Reading highlights from 2014

Reading2At the beginning of 2014 one of my goals was to read more books.

Indeed, I’ve been setting this (very vague) annual goal the past few years, because my reading habits were deteriorating to the point of being embarrassing. And I really missed the joy that comes from complete immersion in a novel.

So after my pathetic 2013 tally of a mere four books read on the page, I set myself a goal of one book a month for 2014.

I am most pleased to announce I exceeded this. Considerably.

44 novels
21 novellas
6 audiobooks

What a turnaround!

Regular readers of this blog will be aware of my reading journey last year, because I posted monthly on the books I read in 2014. (I’ll include links to each of these monthly posts at the bottom of this one.)

Without stopping to work it out, I’d estimate 80-90% of these books were from what is loosely termed the male/male or queer romance genre.

Not what I would have predicted either.

But somehow I became completely captivated by these stories about all different kinds of men being vulnerable and emotional and falling in love.

Most of them are a lot more than simply ‘romance’ novels, though. They have a great deal of extra dimension and come in all manner of genres — crime, fantasy, paranormal, supernatural, mystery, or simply the everyday travails of life.

So… now for my most memorable reads of 2014. I’ve selected these based on how much I’ve thought about them, how many times I read them, or how they impacted me in general. They are listed in the order I read them, and as such represent a potted history of my 2014 reading journey.


Winter be my shield – Jo Spurrier

winter be my shield2This was the second book I read in 2014 and I reviewed it at length here. It’s an Australian fantasy novel, and was the first fantasy in a long time that gave me a thrill of anticipation when I started it. It kicked off my reading year with a bang! I subsequently read the sequel (Black sun light my way) and have just started the third in the trilogy (North star guide me home).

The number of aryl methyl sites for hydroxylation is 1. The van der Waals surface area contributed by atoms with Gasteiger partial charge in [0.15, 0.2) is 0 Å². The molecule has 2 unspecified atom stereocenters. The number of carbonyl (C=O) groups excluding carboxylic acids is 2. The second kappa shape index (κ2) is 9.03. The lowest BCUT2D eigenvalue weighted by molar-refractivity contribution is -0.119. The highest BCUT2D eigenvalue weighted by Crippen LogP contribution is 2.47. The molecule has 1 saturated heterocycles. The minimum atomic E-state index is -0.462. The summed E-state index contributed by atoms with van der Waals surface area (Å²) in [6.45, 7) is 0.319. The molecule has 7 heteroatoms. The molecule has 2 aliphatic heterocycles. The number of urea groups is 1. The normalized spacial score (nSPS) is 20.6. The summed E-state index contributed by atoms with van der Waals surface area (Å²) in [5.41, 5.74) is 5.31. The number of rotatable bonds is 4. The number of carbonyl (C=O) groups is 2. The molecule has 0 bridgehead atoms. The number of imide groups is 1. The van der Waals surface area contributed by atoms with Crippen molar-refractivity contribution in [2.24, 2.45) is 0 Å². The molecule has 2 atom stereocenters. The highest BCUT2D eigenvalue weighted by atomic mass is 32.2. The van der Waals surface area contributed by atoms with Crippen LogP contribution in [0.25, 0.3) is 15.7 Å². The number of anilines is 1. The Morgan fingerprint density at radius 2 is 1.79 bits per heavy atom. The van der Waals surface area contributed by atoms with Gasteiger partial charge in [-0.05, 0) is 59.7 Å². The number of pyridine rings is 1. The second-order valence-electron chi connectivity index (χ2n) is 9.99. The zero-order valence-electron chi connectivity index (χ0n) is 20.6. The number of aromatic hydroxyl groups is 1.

Once upon a haunted moor – Harper Fox

haunted moorThis is the book (novella) that started me on what I’m affectionately calling the ‘year of queer’. I came across it in March (see link below) and was attracted by the fact it was a crime novel set in a little town on Bodmin Moor in Cornwall, where I’d only recently been holidaying. Indeed, it is predominantly a crime novel with a side-plot of queer romance. I loved Harper Fox’s writing — her lyrical prose and evocative settings. Thus began my love affair with Harper Fox’s books.

Scrap Metal – Harper Fox

scrap metalThis is the first novel-length book of Harper Fox’s I read, and it’s probably the best written of all her books. Stunning. Magnificent. The imagery and poetic prose in this book take my breath away, as do the deep and complex relationships between several of the main characters. There is so much love in this book. Throw in the wild and rugged setting of a struggling sheep farm on the Scottish isle of Arran and you have perfection. (More comments in the March post.)

The Salisbury Key – Harper Fox

SalisburyKeyIt’s less perfect than Scrap Metal, but I love The Salisbury Key even more — this is probably my BOOK OF THE YEAR. I’ve read it three times and every time I finish any book I contemplate reading The Salisbury Key again. It hits me in the gut every time. It’s the setting around an archeological dig on Salisbury Plain. It’s the character of Lt Reyne, who remains my favourite of all Harper Fox characters, even though he’s not a viewpoint character. It’s the desperate mission of Daniel and Reyne to solve an old conspiracy/mystery… It’s so many things. I love this book so much. (More comments in the April post.)